Additional sessions on Thursday included a study out of Poland concluding 1/3 of scoliosis patients are underweight with a 3-4% lower BMI than the non-scoliotic population.
On Friday, numerous interesting sessions focused on results from studies on exercise and bracing beginning with a couple out of Dr. Negrini’s clinic in Italy. Conclusions were conservative treatment is helpful as compared to expected outcomes for the general population of scoliosis patients. Another regarding brace compliance showed compliance of brace wear was better than expected.
A Turkish study regarding exercise and bracing was of particular interest and although results had limitations and cohorts were small and unequal the study underscores the importance of (scoliosis specific exercise/bracing) to halt progression. Using Schroth based exercise 39 patients were evaluated and patients chose which group to participate in. Results were as follows:
Exercise only (4) -Initial curves ≥ 20º ± 3º) End: 19º ± 1º, Bracing- alone (24) Curves ≥ 34º ± 8º End: 28º ± 10º, Exercise + brace = (11) Initial average 34º ± 9º End: 29º ± 10º
What this says to me is what I see daily: exercise alone, and exercise and bracing in the right mix are effective to halt progression.
Professor Keith Bagnall, now out of the Arab Emirates, is always a good speaker and gave a lecture on the study of the aetiology of adolescent idiopathic scoliosis (AIS) and the population of the Arab Emirates. I hope to cover this topic at some point in the future since it was fascinating and addresses questions I get frequently from patients.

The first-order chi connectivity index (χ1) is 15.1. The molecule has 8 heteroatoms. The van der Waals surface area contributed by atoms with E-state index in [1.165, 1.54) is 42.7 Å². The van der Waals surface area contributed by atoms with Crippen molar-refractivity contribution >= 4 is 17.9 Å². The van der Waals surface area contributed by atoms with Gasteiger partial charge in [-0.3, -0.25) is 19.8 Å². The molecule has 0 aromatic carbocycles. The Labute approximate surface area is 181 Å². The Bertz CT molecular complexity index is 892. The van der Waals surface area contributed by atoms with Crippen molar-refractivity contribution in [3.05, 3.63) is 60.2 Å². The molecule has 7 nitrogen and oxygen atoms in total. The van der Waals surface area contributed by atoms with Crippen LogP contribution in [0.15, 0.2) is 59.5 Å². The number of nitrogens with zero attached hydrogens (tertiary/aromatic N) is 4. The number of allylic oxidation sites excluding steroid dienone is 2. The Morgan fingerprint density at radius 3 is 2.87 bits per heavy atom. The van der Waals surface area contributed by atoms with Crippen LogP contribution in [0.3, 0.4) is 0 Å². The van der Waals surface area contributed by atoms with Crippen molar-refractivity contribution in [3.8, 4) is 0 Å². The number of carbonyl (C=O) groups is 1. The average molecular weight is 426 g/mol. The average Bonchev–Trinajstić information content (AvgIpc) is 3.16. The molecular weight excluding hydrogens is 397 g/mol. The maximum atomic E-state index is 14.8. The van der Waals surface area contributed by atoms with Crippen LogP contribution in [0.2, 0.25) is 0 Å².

I was glad to reinforce, and create, orthotist relationships with some who are likely to be the best scoliosis orthotists from around the country. A good orthotist is of primary importance and in my opinion, can make all the difference when bracing is involved.
After the gala dinner on Friday night we went into the early morning hours with with our old friend Dr. Weiss and another excellent German clinician, Elie Santos. We discussed the state of conservative scoliosis treatment and various treatment methods being used around the world. It’s a perspective that can not be obtained at a gathering of US only clinicians.
Saturday morning finished with some beneficial presentations and one in particular created many questions regarding the higher incidence of malocclusions in the scoliotic population vs. the general population.
Overall, it was a worthwhile experience providing much food for thought. At the final dinner Kathy and I had the opportunity to visit with old friends and make some new international contacts. The conference succeeded in triggering a many new ideas. It was a worthwhile trip.